Keeping a handle on the ignition keeps defenders at bay, forcing constant attention and reaction to his own movements. Defenders have always had to pay attention to his top-end quickness and rapid deceleration, but now they must also account for the full spectrum of speeds that he can access in between those two extremes.

In essence, operating more slowly opens access to more windows than previously attainable.

Mitchell has straddled the league-average line of efficiency for the entirety of his young career, but now sits comfortably above it for the first time (his 57.1 percent True Shooting is 3 percent better than league average). Zooming into his last 15 games and he’s been even better, putting up 28.5 points per game on 61 percent True Shooting across that span.

Career-best shooting inside the arc—a byproduct of his aforementioned control of pace— has propelled Mitchell to new heights as a scorer. Mitchell is hitting 55 percent of his twos, his highest clip since his rookie season (50.2 percent), shooting 71.2 percent at the rim (previous high of 63.8 percent), and 48.6 percent from 3-10 feet (38.6 percent for his career). This growth is especially remarkable considering that he’s upped his accuracy without sacrificing any volume.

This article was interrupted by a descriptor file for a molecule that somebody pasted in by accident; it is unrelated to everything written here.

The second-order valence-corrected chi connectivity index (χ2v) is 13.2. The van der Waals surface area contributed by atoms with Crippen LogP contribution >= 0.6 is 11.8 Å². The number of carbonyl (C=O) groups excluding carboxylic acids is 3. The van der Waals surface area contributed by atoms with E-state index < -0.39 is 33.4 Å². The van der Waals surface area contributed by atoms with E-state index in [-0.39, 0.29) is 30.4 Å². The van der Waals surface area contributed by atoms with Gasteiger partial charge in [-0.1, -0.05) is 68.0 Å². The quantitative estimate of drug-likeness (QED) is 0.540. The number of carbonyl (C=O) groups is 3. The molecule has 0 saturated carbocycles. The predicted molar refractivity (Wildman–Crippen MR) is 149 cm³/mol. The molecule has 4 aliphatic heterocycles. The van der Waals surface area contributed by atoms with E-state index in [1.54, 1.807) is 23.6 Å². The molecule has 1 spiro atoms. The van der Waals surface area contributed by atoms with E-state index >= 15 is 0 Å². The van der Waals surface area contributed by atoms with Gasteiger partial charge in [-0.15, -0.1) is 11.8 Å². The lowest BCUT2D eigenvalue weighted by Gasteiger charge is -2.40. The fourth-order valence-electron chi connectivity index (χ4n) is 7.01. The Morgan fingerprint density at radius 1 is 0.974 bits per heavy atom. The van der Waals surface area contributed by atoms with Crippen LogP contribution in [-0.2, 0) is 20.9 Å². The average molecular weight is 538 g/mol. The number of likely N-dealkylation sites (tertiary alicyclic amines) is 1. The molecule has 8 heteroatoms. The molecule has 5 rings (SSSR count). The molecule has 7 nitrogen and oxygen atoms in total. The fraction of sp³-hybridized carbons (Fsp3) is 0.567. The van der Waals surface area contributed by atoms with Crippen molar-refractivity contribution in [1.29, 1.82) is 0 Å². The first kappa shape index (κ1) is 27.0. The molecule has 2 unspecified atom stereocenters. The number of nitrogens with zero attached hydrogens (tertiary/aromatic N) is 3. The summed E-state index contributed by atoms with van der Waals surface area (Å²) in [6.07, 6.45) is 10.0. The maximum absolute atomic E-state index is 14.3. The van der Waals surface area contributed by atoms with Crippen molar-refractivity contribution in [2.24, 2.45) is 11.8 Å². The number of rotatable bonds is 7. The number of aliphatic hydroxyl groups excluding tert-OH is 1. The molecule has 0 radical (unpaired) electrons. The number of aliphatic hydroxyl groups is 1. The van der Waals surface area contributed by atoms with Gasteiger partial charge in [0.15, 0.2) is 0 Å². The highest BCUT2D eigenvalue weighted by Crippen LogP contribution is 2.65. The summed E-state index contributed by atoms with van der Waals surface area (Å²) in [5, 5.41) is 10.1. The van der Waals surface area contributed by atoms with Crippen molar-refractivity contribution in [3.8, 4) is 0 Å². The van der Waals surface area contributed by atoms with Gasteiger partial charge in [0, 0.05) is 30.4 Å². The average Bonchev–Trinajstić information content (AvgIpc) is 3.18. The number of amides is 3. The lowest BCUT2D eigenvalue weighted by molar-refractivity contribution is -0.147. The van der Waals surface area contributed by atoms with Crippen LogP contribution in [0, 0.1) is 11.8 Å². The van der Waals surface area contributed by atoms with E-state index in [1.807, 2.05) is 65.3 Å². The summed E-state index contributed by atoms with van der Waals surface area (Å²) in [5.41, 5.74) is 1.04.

Mitchell’s evolution has catalyzed his transition from an above-average pick-and-roll operator to one of the best in basketball; his 1.06 points per possession as a pick and roll ball-handler is the most of any NBA player who averages more than three such possessions per game. He tackles ball-screens with guile and patience, taking full advantage of what the defense offers. 

Go under the screen to stop a drive: He’ll cash the jumper.

Wiggle over the screen to contest a potential pull-up: he’ll flash to the rim.

Fall back into drop coverage : here comes a pull-up two, which he’s hitting at a 50.5% clip.

While Mitchell has had these options and modes of attack at his disposal for much of his time in the league, he now displays the tact and craftsmanship to take full advantage of his natural toolsiness. Empowered by the knowledge that he has an answer for whatever problem the defense poses, Mitchell is nearly unguardable operating a pick-and-roll.